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Movie Directors
M. Night Shyamalan
Personal Info - Awards - Film Credits - Biography

Personal Info
Born: 6 August 1970, Mahé, Pondicherry, India
Birth Name: Manoj Nelliyattu Shyamalan

Salary
• Signs (2002): $12,500,000
• Unbreakable (2000): $10,000,000
• The Sixth Sense (1999): $3,000,000

Companies
• Blinding Edge Pictures

Representation
• United Talent Agency (agent)
• Dart Group (publicist)
• Bloom, Hergott & Cook (legal)

Awards
Academy Awards, USA
2000
• Nominated, Oscar
Best Director for The Sixth Sense (1999)

• Nominated, Oscar
Best Writing, Screenplay Written Directly for the Screen for The Sixth Sense (1999)

Another 7 wins & 17 nominations

Film Credits
Lady in the Water - Writer (written by), Director, Vick, Producer 2006
The Village - Writer (written by), Director, Guard at Desk, Producer 2004
Signs - Writer (written by), Director, Ray Reddy, Producer 2002
Unbreakable - Writer (written by), Director, Stadium Drug Dealer, Producer 2000
Stuart Little - Writer (screenplay) 1999
The Sixth Sense - Writer (written by), Director, Dr. Hill 1999
Wide Awake - Writer (written by), Director 1998
Praying with Anger - Writer (written by), Producer 1992

Biography
Born in India but raised in the posh suburban Penn Valley area of Philadelphia, Pennsylvania, M. Night Shyamalan is the son of two doctors. His passion for filmmaking began when he was given a Super-8 camera at age eight, and even at that young age began to model his career on that of his idol, Steven Spielberg. His first film, Praying with Anger, was based somewhat on his own trip back to visit the India of his birth. He raised all the funds for this project, in addition to directing, producing and starring in it. Wide Awake, his second film, he wrote and directed, and shot it in the Philadelphia-area Catholic school he once attended--even though his family was of a different religion, they sent him to that school because of its strict discipline.

Shyamalan was born in Mahé, Pondicherry, India, and is of South Indian heritage: His father, Nelliattu C. Shyamalan, a physician, is a Malayalee, and his mother, Jayalakshmi (called Jaya), an obstetrician and gynecologist, is a Tamil. In the 1960s, after medical school and the birth of their first child, Veena, Shyamalan's parents moved to the United States. Shyamalan's mother returned to India to spend the last five months of her pregnancy with him at her parents' home in Chennai, India.

Shyamalan spent his first six weeks in Pondicherry, and then was raised in Penn Valley, Pennsylvania, an affluent Main Line suburb of Philadelphia. He attended the private Catholic grammar school Waldron Academy, which his parents chose for its academic discipline, followed by The Episcopal Academy, a private Episcopalian high school in nearby Lower Merion. Shyamalan went on to New York University's Tisch School of the Arts, in Manhattan, graduating in 1992.

Shyamalan had an early desire to be a filmmaker when he was given a Super-8 camera at a young age. Though his father wanted Shyamalan to follow in the family practice of medicine, his mother encouraged Shyamalan to follow his passion. By the time he was 17, Shyamalan, who had been a fan of Steven Spielberg, had made 45 home movies. Beginning with The Sixth Sense, he has included a scene from one of these childhood films on each DVD release of his films, which he feels represents his first attempt at the same kind of film.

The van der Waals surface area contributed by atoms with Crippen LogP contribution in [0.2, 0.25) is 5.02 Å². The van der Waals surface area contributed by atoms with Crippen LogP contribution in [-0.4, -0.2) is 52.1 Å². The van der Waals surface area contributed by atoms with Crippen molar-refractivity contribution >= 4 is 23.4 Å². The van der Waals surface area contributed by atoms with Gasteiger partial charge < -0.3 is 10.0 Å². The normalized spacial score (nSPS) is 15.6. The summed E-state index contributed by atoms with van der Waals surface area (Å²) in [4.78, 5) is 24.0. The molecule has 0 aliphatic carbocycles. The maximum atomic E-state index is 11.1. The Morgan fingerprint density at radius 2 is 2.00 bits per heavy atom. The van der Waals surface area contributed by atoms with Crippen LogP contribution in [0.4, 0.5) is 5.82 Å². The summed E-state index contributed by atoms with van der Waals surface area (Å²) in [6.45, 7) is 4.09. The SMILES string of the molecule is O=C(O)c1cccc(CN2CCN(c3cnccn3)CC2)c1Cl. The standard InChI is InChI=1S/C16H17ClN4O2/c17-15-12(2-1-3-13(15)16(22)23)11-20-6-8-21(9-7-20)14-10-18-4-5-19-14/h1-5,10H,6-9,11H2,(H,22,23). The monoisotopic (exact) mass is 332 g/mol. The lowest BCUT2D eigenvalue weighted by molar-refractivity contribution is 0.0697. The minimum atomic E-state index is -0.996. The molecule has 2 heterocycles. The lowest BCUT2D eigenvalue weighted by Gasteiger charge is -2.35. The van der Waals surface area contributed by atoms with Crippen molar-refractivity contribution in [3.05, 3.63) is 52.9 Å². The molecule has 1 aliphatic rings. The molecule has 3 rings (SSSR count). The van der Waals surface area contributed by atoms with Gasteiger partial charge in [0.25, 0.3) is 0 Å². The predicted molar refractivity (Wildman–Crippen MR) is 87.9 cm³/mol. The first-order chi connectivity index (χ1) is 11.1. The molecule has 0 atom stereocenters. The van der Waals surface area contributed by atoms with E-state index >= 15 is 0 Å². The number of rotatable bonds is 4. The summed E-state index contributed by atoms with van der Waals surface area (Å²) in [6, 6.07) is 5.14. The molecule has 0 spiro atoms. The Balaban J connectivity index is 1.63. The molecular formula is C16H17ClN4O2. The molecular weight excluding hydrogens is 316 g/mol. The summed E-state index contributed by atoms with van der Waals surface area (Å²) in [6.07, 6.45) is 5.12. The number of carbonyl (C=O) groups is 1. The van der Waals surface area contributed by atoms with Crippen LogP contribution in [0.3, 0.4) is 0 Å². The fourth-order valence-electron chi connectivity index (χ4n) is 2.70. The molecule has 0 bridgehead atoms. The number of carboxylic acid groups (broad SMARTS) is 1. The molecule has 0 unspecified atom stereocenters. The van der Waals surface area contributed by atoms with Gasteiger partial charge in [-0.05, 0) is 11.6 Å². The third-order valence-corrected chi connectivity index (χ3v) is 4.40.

Shyamalan made his first film, the semiautobiographical drama Praying with Anger, while still an NYU student, using money borrowed from family and friends. It was screened at the Toronto Film Festival on Sept. 12, 1992, and played commercially at one theater for one week. When the film debuted at the Toronto Film Festival, Shyamalan was introduced by David Overbey who predicted that the world would see more of Shyamalan in the years to come. Praying with Anger has also been shown on Canadian television. Filmed in Chennai (Madras), it is his only film to be shot outside of Pennsylvania.

Shyamalan wrote and directed his second movie, Wide Awake in 1995, though it was not released until 1998. His parents were the film's associate producers. The drama dealt with a 10-year-old Catholic schoolboy (played by Joseph Cross) who, after the death of his grandfather (Robert Loggia), searches for God. The film's supporting cast included Dana Delany and Denis Leary as the boy's parents, as well as Rosie O'Donnell, Julia Stiles, and Camryn Manheim. Wide Awake was filmed in a school Shyamalan attended as a child. and earned 1999 Young Artist Award nominations for Best Drama, and, for Cross, Best Performance. A commercial failure, the film grossed $305,704 in theaters.

That same year Shyamalan wrote the screenplay for Stuart Little.

In 1993, Shyamalan married Indian psychologist Bhavna Vaswani, a fellow student whom he'd met at NYU and with whom he has had two daughters. As of mid-2006, the family resides in Wayne, Pennsylvania, near Shyamalan's usual shooting site of Philadelphia.

Shyamalan achieved commercial success in 1999 when he wrote, directed, and produced The Sixth Sense, a supernatural drama about a psychologist (Bruce Willis) who blames himself for a patient's suicide and his own broken marriage. Upon meeting a disturbed child (Haley Joel Osment) who claims to see people who have died, the psychologist feels he has a chance to redeem himself. According to the book DisneyWar, David Vogel of The Walt Disney Company read Shyamalan's script and, without obtaining approval from his superiors, bought the rights to it for a high $2 million dollars and allowed Shyamalan to direct. Vogel's bosses, disagreeing with his decision, sold the profits to Spyglass Entertainment, and kept only a 12.5 percent distribution fee for itself.